Archived: Curt Schilling Fired Following Anti-Transgender Remarks

Curt Schilling, an ESPN analyst and former Boston Red Sox pitcher, was fired Wednesday after posting anti-transgender comments on his Facebook page, ESPN announced.

Schilling shared on his Facebook page a picture of a man wearing a blond wig and a cut up shirt leaving his chest exposed. The text on the picture reads, “Let him in! To the restroom with your daughter or else you’re a narrow minded, judgmental, unloving, racist bigot who needs to die!!!”

In response to the post, Schilling wrote, “A man is a man no matter what they call themselves. I don’t care what they are, who they sleep with, men’s room was designed for the penis, women’s not so much. Now you need laws telling us differently Pathetic.”

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In a statement, ESPN said, “ESPN is an inclusive company. Curt Schilling has been advised that his conduct was unacceptable and his employment with ESPN has been terminated.”

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Schilling declined to comment through a spokesperson. But he had written a blog post on Tuesday called “The hunt to be offended” that defended his actions and denied that he posted the picture at all.

“YOU’RE the ones making it the issue,” he wrote. “I don’t care, if you ask me about any of the topics it’s likely (much to the chagrin of many) I’ll answer with my opinion.

“There are things I have deeply held beliefs in, things I have that are core to who I am, things I am passionate about. If you ask me about them it’s likely I’ll give you a passionate answer, whether you like that answer or not is completely up to you. I am not going to give you answers to make sure you like what I say, let the rest of the insecure world do that.”

Schilling’s comments come at a time when transgender rights are at the forefront. In Mississippi, Gov. Phil Bryant (R) signed House Bill 1523, allowing businesses to legally discriminate against any member of the LGBT community on the grounds of “religious freedom.” And in North Carolina, Gov. Pat McCrory (R) signed House Bill 2, requiring “every single multiple occupancy bathroom or changing facility to be designated for and only used by persons based on their biological sex” preventing transgender people from using the bathroom that aligns with their gender identities.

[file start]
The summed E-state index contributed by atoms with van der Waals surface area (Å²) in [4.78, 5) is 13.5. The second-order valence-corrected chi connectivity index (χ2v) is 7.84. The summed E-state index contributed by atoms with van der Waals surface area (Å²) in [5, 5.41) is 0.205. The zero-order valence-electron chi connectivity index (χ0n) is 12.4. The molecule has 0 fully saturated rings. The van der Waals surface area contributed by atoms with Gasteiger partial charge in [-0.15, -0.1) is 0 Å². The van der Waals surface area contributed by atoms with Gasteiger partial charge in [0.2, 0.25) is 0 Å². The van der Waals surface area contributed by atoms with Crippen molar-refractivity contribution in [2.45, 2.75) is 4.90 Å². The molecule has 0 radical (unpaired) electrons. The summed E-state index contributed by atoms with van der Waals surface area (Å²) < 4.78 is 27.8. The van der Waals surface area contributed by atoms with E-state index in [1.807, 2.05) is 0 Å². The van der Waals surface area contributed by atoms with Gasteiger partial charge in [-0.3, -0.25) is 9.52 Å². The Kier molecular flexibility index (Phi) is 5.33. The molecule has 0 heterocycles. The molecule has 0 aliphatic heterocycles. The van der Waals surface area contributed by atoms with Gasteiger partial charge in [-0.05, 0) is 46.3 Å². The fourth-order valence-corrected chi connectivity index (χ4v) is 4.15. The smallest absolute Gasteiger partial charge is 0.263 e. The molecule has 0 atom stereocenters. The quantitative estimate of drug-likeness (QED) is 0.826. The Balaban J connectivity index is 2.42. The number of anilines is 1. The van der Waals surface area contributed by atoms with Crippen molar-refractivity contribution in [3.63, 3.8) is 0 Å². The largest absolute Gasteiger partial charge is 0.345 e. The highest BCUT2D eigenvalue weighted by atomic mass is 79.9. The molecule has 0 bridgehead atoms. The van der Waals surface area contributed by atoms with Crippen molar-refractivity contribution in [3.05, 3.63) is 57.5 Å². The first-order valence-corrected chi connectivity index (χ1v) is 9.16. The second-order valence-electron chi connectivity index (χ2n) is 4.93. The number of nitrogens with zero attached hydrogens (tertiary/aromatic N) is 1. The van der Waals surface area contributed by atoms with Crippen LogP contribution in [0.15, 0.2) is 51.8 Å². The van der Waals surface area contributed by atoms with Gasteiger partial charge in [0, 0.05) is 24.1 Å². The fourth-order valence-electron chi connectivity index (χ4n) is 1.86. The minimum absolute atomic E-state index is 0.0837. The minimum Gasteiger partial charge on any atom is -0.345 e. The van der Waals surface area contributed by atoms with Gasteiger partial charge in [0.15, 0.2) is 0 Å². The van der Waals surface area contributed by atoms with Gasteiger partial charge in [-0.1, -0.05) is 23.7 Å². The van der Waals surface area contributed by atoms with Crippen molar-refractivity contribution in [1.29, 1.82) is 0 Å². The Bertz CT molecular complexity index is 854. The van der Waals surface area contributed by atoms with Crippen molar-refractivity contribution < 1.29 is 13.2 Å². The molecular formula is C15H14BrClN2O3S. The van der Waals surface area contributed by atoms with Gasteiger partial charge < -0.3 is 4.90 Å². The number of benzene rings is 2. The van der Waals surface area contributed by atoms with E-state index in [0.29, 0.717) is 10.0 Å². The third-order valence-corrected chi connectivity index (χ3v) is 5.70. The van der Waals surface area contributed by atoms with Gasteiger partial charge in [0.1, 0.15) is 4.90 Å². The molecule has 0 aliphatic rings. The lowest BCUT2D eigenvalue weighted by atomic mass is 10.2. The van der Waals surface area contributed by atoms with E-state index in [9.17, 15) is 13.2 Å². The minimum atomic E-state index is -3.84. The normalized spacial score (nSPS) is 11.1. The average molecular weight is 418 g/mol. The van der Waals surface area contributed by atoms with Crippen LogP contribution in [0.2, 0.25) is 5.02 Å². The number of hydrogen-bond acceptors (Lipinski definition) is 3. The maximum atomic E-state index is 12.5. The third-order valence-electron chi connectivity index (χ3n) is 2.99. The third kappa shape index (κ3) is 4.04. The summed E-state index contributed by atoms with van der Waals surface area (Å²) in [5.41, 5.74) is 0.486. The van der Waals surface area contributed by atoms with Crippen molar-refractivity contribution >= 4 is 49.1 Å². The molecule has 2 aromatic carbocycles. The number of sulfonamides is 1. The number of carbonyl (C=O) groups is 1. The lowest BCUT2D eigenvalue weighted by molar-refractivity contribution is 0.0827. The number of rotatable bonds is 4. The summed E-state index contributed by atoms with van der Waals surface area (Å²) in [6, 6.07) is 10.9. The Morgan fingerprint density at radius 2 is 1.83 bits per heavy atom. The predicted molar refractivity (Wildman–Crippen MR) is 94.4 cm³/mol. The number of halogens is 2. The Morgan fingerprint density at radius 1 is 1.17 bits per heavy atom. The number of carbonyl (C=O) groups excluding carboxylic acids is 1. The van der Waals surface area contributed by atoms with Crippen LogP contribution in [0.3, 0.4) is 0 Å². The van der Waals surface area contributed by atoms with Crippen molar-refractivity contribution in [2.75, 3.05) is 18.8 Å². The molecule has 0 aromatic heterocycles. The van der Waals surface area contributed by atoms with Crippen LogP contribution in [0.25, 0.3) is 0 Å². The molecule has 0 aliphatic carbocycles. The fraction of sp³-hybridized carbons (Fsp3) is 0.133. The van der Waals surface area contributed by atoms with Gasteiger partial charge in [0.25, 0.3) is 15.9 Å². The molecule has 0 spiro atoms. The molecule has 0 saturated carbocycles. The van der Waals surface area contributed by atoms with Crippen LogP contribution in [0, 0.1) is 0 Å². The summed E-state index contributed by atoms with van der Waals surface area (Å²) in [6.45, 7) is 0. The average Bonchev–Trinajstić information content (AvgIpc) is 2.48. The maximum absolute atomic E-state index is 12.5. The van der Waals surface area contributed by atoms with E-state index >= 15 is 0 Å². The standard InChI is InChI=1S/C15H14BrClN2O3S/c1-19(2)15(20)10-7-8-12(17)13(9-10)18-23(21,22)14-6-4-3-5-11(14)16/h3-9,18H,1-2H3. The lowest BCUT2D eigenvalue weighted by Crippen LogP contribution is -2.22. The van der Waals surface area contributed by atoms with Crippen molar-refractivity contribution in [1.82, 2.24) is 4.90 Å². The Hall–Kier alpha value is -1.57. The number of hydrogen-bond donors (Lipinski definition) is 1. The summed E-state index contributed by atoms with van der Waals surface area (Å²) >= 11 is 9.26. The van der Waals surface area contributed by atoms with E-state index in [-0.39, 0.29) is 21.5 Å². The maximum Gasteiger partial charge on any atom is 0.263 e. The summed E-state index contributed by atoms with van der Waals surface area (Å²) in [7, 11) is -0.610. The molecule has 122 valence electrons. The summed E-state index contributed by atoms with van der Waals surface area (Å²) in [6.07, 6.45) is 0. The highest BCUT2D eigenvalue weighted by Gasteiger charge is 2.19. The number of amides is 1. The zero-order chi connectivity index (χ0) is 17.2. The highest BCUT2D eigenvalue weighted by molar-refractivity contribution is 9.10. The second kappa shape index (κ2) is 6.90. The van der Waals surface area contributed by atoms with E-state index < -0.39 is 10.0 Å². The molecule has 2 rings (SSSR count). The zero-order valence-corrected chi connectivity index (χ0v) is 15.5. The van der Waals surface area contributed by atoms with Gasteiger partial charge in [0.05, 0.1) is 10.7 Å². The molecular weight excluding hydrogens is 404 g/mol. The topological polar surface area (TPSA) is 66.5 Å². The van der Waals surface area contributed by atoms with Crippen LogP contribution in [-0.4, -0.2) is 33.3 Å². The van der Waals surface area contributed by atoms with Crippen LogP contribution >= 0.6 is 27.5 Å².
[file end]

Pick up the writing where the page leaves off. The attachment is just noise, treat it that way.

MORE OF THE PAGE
Recently, mayors from around the country united together in retaliation against North Carolina and Mississippi. They have banned government officials from their cities from any nonessential travel to either state, and they are seeking to stop doing business with companies based in either state.

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Earlier on Wednesday, Schilling appeared on a Boston-based radio show and said, “To be in a place where people actually believe I’m a racist or I’m transphobic says to me that something has gone horribly askew somewhere.”

This is not the first time Schilling has stirred up controversy for his discriminatory behavior on social media. In August he posted on Twitter his belief that extremist Muslims are comparable to Nazis. He included a photo of Hitler in the tweet. ESPN called the move “unacceptable” and removed him from an upcoming position to call a Little League World Series game.

At the time, Schilling said, “I understand and accept my suspension. 100% my fault. Bad choices have bad consequences and this was a bad decision in every way on my part.”

His latest blog post mentioned the tweet from last year, though, and blamed the media for exaggerating what he said rather than take blame for what he posted. “I don’t dislike or hate Muslims, or people of the Islamic faith,” he wrote. “Ask my friends that are both. But then again you all knew that, but when you omit the word extremist [from the tweet] you create a person that doesn’t exist and have a story with traction, even if it is a complete lie.”

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Schilling is yet another public figure who lost his job following discriminatory comments on social media. Earlier this month Wendy Bell, a Pittsburgh-based news anchor, was fired after taking to Facebook to stereotype two wanted gunmen as “young Black men, likely in their teens or early 20s. They have multiple siblings from multiple fathers and their mothers work multiple jobs.”

And in two separate incidents in March, an EMS captain in Cleveland was fired after posting he was happy that 12-year-old Tamir Rice, who was shot by a police officer, was dead, and an Ohio police officer was fired for writing on Facebook regarding the suicide of a young Black Lives Matter Activist, “Love a happy ending.”

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